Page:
We have said many times that the state Board of Equalization should be sent to the scrap heap.
We did so most recently in 2010, when Bloomberg BNA’s Daily Tax Report detailed how elected members of the Board of Equalization had a pattern of deciding complex cases in favor of certain campaign contributors.
Former board member Bill Leonard was quoted in the investigative series saying that after he cast votes helping taxpayers: “I’d get cookies, I’d get flowers, I’d get campaign checks.”
We wish that the Board of Equalization had cleaned up its act over the last seven years. It hasn’t, and that’s why we renew our call for California to get rid of this anachronistic vestige of the 19th century.
Moreover, the board completed its original mission – equalizing taxes among counties – long ago.
The Board of Equalization serves as a politician’s sinecure. Four board members won seats after they were termed out of the Legislature. It’s also a swamp. Too often, corporations seeking multimillion-dollar breaks on their taxes find ways to slip money into board members’ coffers and evade restrictions on campaign donations.
We return to the slimy subject of the Board of Equalization because a Department of Finance audit, detailed recently by The Sacramento Bee’s Adam Ashton, found that the board is unable to explain how it misallocated tens of millions of dollars in tax revenue.
Remember: This is a board that is supposed to be staffed by green-eyeshade types who understand math and guard our tax money.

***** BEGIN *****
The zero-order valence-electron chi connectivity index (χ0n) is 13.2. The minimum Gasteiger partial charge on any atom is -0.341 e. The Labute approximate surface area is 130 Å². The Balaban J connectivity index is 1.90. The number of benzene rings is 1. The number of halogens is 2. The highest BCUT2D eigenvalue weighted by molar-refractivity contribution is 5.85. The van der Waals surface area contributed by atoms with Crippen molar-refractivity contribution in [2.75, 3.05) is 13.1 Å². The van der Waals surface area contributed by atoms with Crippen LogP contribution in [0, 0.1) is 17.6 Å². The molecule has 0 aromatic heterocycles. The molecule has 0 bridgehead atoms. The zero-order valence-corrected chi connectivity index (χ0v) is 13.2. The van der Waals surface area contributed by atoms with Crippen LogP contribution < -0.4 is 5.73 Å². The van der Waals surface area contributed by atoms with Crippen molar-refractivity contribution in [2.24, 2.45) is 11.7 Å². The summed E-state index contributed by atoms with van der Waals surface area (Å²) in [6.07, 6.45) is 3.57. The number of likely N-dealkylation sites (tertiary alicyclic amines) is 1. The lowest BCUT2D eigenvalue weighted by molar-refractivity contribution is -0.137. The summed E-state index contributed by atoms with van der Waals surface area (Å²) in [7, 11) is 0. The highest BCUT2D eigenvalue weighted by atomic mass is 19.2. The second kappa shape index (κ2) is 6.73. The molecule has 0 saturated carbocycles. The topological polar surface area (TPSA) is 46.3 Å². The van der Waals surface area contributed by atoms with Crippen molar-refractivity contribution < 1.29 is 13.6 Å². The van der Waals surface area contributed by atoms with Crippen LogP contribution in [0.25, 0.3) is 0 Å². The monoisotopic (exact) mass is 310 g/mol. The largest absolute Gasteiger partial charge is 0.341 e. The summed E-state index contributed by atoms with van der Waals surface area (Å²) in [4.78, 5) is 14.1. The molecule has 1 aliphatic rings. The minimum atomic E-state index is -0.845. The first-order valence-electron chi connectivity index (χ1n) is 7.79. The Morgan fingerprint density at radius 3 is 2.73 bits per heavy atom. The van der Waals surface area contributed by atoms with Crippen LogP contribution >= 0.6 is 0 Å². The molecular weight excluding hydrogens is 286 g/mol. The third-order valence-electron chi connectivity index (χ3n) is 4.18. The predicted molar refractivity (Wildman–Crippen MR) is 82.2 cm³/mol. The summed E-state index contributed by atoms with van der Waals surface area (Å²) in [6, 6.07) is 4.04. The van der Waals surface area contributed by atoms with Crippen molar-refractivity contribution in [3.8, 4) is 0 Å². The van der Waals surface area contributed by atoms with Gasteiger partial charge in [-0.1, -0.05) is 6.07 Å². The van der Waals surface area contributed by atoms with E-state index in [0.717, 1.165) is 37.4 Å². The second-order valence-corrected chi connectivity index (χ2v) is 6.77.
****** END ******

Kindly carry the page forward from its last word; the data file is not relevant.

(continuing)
In the 1990s, Gov. Pete Wilson, facing budget deficits, sought to merge the board with the Franchise Tax Board. Gov. Arnold Schwarzenegger took office in 2003 promising to blow up the boxes, and took aim at the tax boards. And yet the Board of Equalization survives because many legislators, thinking about the next election, hesitate to abolish an office that pays $142,577 a year.
In the board’s defense, no current member faces criminal charges. But the Department of Finance audit found that board members Jerome Horton, a Los Angeles-area Democrat, and Diane Harkey, an Orange County Republican, misused staff members. Horton and Harkey denounce the audit.
Horton has been down this crooked path before. The Sacramento Bee reported last year that he used $118,000 in tax money to decorate his Sacramento office with designer furniture.
Board of Equalization member Fiona Ma, a San Francisco Democrat who smartly is distancing herself from the mess, is urging Gov. Jerry Brown to appoint a trustee to manage the Board of Equalization.
State Controller Betty Yee, who by virtue of her office is the fifth board member, wants the Board of Equalization’s responsibilities reduced to presiding over property tax appeals and a few other duties. Her proposal would strip it of virtually all other authority it has accumulated over the decades, cutting its oversight of sales taxes, use taxes and more than 30 other revenue-generating programs.
Brown and the Legislature would have no shortage of suggestions for how to restructure the board, if they chose to engage in the effort. But experts have been offering restructuring suggestions for decades. And little, if anything, has changed for the better.
The Board of Equalization simply needs to disappear.